Camborne, October 1873.
Disparities of wealth. Overcrowding. Economic uncertainty. Unemployment on the rise. Low life-expectancy. High infant mortality. Poor sanitation, housing, and diet. Methodists and prostitutes. Dangerous, life-threatening working conditions in the mines. Disease. Low wages. Illiteracy. Hard men and hard women, living hard lives. Insular, proud, tight-lipped miners, identifying with their own, mistrustful of outsiders. Mansions and slums. Taverns and chapels. Hard drinkers and temperance unions. Hellfire preachers and fistfights.
BUT THAT’S NOT ALL.
IN OCTOBER 1873 THOUSANDS OF PEOPLE FOUGHT A PITCHED STREET BATTLE AGAINST CAMBORNE’S HATED POLICE FORCE.
THIS IS THE TRUE STORY.
Welcome to The Camborne Riots of 1873.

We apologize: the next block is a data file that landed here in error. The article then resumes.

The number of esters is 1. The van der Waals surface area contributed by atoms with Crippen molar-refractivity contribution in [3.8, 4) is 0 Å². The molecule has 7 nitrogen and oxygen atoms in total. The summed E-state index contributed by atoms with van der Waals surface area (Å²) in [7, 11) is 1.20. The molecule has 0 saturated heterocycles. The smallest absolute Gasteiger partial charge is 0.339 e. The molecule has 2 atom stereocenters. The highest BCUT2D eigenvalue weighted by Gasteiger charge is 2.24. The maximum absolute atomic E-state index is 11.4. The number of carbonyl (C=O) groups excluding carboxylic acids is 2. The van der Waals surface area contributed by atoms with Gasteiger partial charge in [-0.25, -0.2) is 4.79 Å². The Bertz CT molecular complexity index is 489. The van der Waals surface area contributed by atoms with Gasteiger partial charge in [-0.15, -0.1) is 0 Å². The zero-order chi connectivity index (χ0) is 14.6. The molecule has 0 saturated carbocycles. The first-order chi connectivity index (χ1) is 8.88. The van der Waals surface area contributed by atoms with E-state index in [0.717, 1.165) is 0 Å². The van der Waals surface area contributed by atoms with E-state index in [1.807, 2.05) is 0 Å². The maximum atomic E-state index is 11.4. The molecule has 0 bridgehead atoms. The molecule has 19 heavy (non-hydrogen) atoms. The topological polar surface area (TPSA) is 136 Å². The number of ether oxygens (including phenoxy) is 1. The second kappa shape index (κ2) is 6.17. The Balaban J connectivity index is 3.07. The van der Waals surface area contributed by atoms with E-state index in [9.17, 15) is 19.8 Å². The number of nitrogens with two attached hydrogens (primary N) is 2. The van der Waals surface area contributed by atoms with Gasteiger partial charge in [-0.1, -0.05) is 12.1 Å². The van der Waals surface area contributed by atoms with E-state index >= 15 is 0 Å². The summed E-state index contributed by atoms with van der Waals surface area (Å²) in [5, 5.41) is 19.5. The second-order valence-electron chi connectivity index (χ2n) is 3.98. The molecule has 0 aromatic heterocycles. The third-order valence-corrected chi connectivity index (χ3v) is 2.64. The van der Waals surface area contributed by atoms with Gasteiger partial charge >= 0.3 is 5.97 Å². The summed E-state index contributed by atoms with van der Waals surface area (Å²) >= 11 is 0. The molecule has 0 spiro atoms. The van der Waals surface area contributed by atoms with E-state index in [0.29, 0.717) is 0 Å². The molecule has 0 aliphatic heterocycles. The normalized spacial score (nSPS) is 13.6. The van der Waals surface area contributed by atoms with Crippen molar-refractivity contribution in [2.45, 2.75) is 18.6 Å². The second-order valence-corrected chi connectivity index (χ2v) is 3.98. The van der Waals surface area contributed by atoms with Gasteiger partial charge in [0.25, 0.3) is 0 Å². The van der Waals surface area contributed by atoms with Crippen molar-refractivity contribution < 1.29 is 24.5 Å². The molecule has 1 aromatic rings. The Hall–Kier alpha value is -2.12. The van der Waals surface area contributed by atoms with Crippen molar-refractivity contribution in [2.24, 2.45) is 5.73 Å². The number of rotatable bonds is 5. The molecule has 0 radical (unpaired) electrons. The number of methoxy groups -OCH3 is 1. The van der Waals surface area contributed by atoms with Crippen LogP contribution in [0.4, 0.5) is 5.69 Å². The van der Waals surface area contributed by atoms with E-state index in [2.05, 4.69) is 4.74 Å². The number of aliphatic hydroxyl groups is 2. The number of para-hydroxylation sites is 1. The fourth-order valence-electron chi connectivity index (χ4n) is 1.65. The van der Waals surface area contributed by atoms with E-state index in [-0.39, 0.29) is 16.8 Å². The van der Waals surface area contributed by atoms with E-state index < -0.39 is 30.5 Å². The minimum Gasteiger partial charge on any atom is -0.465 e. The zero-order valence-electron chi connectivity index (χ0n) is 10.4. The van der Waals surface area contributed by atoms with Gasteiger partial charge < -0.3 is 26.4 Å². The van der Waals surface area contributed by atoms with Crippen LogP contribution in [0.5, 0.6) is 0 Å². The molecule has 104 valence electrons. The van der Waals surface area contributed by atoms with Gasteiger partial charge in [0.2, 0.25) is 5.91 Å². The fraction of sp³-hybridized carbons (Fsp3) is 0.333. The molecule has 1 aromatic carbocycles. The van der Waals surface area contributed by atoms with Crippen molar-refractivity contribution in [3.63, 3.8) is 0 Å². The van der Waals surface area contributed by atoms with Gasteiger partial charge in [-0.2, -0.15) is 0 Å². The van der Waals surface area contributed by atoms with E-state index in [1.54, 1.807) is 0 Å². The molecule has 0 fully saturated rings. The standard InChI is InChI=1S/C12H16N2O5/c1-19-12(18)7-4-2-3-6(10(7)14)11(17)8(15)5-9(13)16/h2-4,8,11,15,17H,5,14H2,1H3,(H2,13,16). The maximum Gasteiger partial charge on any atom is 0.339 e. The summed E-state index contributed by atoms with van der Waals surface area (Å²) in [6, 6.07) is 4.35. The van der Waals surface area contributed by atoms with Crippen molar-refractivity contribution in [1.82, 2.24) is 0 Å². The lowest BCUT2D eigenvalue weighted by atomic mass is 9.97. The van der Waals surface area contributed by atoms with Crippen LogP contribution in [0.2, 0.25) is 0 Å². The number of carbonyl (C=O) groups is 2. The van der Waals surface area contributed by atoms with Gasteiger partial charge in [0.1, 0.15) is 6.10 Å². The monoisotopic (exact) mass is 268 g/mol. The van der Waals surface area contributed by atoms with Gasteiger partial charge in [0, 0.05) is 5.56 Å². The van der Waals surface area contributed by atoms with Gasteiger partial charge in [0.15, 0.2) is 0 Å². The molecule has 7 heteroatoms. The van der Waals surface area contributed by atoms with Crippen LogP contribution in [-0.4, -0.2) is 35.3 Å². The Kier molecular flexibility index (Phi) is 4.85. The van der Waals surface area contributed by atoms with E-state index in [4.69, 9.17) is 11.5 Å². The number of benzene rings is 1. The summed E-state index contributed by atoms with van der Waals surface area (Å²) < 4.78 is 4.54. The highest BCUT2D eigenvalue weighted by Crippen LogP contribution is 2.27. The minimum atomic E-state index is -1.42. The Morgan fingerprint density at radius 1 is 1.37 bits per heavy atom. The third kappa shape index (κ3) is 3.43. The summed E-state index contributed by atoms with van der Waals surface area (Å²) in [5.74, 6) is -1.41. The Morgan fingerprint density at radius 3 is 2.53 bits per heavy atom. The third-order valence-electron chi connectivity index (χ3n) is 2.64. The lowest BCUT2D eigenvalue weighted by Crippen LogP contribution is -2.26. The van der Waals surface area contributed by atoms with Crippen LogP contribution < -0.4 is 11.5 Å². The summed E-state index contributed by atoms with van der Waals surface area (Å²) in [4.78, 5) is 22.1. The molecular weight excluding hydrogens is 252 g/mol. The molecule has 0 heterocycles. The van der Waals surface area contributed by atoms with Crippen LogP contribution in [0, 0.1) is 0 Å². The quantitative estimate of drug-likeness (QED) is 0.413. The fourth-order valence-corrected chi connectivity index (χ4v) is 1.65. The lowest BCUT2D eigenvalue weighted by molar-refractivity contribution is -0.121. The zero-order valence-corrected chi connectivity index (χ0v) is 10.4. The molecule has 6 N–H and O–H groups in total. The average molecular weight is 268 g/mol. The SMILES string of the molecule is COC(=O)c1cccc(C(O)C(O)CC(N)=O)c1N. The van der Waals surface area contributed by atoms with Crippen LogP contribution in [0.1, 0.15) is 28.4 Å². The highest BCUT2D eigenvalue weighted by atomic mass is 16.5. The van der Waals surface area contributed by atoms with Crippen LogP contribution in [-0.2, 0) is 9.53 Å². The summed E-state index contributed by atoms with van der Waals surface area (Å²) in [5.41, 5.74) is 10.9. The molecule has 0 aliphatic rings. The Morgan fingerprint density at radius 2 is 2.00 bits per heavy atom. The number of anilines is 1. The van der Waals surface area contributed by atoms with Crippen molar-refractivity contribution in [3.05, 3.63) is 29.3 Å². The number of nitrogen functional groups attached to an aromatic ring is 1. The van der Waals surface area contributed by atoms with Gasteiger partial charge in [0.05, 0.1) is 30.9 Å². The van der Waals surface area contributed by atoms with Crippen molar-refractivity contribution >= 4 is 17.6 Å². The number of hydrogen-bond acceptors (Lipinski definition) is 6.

It’s not in any tourist guide. It’s only the subject of a few articles. There’s no books. There’s no photographs. There’s no official memorial. The names are forgotten.
BUT The events in Camborne of October 1873 remain one of the greatest shows of defiance by Cornish miners in history.
YES, THE RIOTS ARE RARELY RECALLED NOWADAYS. BUT…
CAMBORNE’S POLICE FORCE WAS FORCIBLY REMOVED.
NO RIOTER WAS EVER CONVICTED.
THE ARMY WAS MOBILISED TO QUELL THE INSURRECTION.
THE HOME SECRETARY WAS KEPT INFORMED.
THE GRAND JURY WAS ADDRESSED.
THE RIOTS WERE REPORTED IN THE NATIONAL PRESS: The Morning Post, October 8, 1873 (p6), 9th (p2), & 13th (p4).
THE RIOTS WERE EVEN REPORTED IN AUSTRALIA: the South Australian Observer, December 26, 1873.
This website tells the whole bloody tale, based on the only remaining evidence: the newspaper reports.
(Image of Trelowarren Street, Camborne, 1870s. Reproduced by kind permission of David Thomas, Kresen Kernow.)